Kayaking with Asthma

5-minute read

When I was growing up I was one of those unfortunate kids who would get sick at the drop of a hat. When I started kindergarten, I developed pneumonia three times in one year. I was hospitalized each time, and my less than stellar immune system prompted my mother to homeschool me for a period of time. Fortunately as I got older, I didn’t get sick as much as I did when I was a child, but I was left with lifelong Asthma. 

Most of the time, my wheezing and shortness of breath is triggered by something such as air freshener, heavy perfumes, or smoke from something as innocent as a campfire. One of my worst attacks came during a trip to Texas. My husband, James and I had flown to San Antonio to see the annual Stock Show and Rodeo. We had walked around the grounds of the show where we had checked out all of the exhibits and food booths. While outside, I walked near a BBQ pit and the smoke was so intense, I had a major Asthma attack and spent the rest of the night wheezing despite using my rescue inhaler multiple times. It was then I realized that smoke was a major trigger for me. Since that trip, I avoid being outside when the neighbors burn leaves, and I always carry my inhaler. I also take daily asthma medication to help keep symptoms and flare ups under control. 

On a recent kayak fishing trip, my husband and I encountered heavy smoke that had filled the area near the ramp where we were set to take our kayaks out at the end of the day. As soon as I saw the smoke hanging in the air, I felt fear rise up in me instantly. I saw the smoky haze just ahead of us when we cleared the last bend.

I looked at James and said, “That’s smoke. I’m in trouble.” I pulled my neck gaiter up over my face, but I could still smell the smoke. I instantly thought about how I had placed an N95 mask in my old PFD. It was at that moment I really wished I had not failed to put my mask in my new Astral V8. The N95 I had carried for moments like this would have helped, and could have made a huge difference in a little wheezing and a full on attack. Almost in a panic, I pulled the top of my AFTCO Samurai hoodie up over my neck gaiter and tucked my face down into my new Astral V8 PFD. I was determined to hold my breath as long as I could and get back to the ramp. I kept telling myself to take shallow breaths, don’t panic (although it was way too late for that), and keep an even pace.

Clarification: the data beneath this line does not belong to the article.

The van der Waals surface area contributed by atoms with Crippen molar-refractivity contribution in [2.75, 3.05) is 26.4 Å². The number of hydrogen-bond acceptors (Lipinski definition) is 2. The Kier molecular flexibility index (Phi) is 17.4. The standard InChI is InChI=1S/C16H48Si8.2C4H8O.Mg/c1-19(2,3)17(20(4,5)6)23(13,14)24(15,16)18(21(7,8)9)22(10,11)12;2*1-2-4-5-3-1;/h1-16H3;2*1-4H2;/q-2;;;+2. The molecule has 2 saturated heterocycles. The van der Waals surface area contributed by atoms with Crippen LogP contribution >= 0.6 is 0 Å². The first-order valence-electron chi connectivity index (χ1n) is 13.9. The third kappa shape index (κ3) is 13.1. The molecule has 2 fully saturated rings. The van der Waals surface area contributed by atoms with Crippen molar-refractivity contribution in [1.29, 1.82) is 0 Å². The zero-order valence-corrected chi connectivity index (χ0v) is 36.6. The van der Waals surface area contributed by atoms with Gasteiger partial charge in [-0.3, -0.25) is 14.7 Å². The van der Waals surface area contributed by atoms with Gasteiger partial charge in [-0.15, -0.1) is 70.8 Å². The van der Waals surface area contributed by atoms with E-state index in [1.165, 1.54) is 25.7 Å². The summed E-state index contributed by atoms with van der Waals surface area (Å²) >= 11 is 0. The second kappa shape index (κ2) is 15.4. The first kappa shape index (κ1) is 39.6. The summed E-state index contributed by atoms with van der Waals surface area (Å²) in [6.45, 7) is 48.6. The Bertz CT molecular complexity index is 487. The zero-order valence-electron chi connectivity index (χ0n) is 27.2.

The ramp was finally in reach, and once I landed my kayak, I bounded out on the ramp and started walking toward our truck. I wasn’t sure if I could make it up the long, steep hill to the parking lot. I needed a good breath of air, but I couldn’t remove my neck gaiter or shirt from my face until I finally got inside the truck.

Once inside, I coughed and breathed in much cleaner air. I took a quick hit of my inhaler and then backed the truck and kayak trailer down the ramp where James was working feverishly to get our kayaks ready to be loaded. My husband was my absolute hero that day. He loaded the kayaks on the trailer by himself and put all of our gear in the bed of the truck while I stayed inside. We made it up the ramp to higher ground where the smell of smoke was gone and I helped organize the rest of our equipment before we headed home. 

That whole event was scary. When we got back to our house, I put my old, trusty, N95 mask in my new PFD first thing. I also decided it would be a good idea to have an “Asthma Bag” for when I am in emergency situations on the water. I found a small dry bag and put some items that could be helpful when I have an Asthma attack such as a spare rescue inhaler, and my allergy meds. 

Fortunately, I don’t have severe Asthma attacks often, but when I do, they definitely scare me. I always keep a log of my attacks that I share with my Asthma doctor. We stay on top of treatment options and for the most part, my Asthma is well controlled.

If you are a kayaker who also has Asthma, make sure you have a plan in place, talk with your doctor, and let those who kayak with you know of your health issues. You never know when trouble could strike on the water. 

Be safe out there and happy paddling!